Bollinger Bands %b is versatile as you can use it to identify divergences, patterns, etc.
Do not use the standard deviation calculation of the bands to make statistical assumptions. The distribution of price is non-normal and the use of the bands normally takes from a very small sample size.
The Bandwidth also has many uses. For one, it tells us how wide the bands are, which may indicate a breakout when the bands are narrow, which is the most common use. It also helps identify trend changes.
Since Bollinger Bands can be used on bars of any length, such as weekly, daily, hourly, or even every 5 minutes, the bars need to contain enough activity so that you would have a picture of the price-formation mechanism at play.
Finally, Bollinger Bands should not be used for continuous advice. Again, they are most effective when you use it in conjunction with other indicators. That way, you can identify the moment when you should buy or sell and turn a profit.
Mastering Bollinger Bands Forex Application
The end goal is to make a profit. To achieve this, you buy low and sell high. The only problem is that it’s never that simple, especially in forex. Traders developed many forex trading strategies to utilize Bollinger Bands to their maximum potential, some of which we will discuss here.
The Bollinger Bounce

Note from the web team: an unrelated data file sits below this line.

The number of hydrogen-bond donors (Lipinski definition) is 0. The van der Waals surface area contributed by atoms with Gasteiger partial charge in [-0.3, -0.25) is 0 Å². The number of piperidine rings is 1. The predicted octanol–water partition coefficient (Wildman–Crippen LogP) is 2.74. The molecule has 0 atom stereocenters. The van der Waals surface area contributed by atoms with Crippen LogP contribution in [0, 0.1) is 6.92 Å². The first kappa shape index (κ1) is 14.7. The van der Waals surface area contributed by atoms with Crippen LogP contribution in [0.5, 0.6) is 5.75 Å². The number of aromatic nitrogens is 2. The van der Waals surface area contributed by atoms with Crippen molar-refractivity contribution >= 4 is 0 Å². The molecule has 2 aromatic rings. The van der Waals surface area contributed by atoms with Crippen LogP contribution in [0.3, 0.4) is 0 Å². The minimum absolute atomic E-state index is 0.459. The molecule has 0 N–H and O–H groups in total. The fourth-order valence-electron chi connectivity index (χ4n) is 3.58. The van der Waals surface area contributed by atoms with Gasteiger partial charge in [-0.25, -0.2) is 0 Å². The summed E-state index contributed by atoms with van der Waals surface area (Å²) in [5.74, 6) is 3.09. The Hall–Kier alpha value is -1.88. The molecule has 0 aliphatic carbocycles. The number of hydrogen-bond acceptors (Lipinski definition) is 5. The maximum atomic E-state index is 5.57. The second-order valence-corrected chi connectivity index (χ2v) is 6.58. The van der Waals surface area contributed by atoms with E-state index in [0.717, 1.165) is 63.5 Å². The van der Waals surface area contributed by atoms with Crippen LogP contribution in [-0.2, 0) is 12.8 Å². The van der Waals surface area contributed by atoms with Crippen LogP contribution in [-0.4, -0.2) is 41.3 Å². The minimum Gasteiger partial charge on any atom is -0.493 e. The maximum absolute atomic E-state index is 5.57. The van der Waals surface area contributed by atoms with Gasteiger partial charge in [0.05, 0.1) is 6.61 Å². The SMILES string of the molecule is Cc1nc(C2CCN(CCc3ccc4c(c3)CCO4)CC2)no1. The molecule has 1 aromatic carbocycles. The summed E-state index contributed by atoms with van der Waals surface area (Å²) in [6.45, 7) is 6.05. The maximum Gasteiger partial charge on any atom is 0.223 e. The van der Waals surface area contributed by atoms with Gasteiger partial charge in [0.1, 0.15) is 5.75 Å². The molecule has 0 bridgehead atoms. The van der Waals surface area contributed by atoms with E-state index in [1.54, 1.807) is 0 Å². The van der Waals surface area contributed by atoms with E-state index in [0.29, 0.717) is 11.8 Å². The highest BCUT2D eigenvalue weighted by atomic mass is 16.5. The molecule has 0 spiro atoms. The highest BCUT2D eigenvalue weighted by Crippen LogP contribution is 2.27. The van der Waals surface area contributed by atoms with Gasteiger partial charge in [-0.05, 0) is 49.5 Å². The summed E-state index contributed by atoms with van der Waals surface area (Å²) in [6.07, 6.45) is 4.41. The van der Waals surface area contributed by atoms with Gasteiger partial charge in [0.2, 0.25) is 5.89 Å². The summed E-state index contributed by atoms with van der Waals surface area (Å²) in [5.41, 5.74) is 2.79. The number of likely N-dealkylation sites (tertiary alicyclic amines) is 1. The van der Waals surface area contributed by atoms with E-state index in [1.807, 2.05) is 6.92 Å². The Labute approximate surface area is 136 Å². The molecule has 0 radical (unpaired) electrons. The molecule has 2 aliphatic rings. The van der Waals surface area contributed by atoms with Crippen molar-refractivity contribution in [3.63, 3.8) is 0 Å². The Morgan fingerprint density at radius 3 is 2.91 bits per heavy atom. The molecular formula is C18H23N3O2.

The SMA is there for a very good reason. It tells us where the prices tend to normalize. This phenomenon is known as the Bollinger Bounce. If the price goes up above the middle line, it will eventually come down to meet that line. The reverse is also true. If the price goes down below the line, it will bounce back up to the SMA line.
Many traders have developed various systems that would allow them to profit on such bounces. Such systems are most effective when the market is ranging and there is no clear trend. In other words, you only want to utilize this system when the price is trendless. If the width between the top and bottom band (bandwidth) is growing larger, you are looking at a trend. Trading the Bollinger Bounce works best when the bandwidth is stable or contracting.
Here’s how to apply it.
Step 1: Currency Must Touch any of the Bollinger band
Take a look at how price has or has not been respecting the upper or lower band. If price was seen to respect the band, get ready to plan for an entry with price action. As for the middle band, we would typically wait for a break of off it or a rejection bounce and get ready for entry based on price action.
Step 2: Making an Entry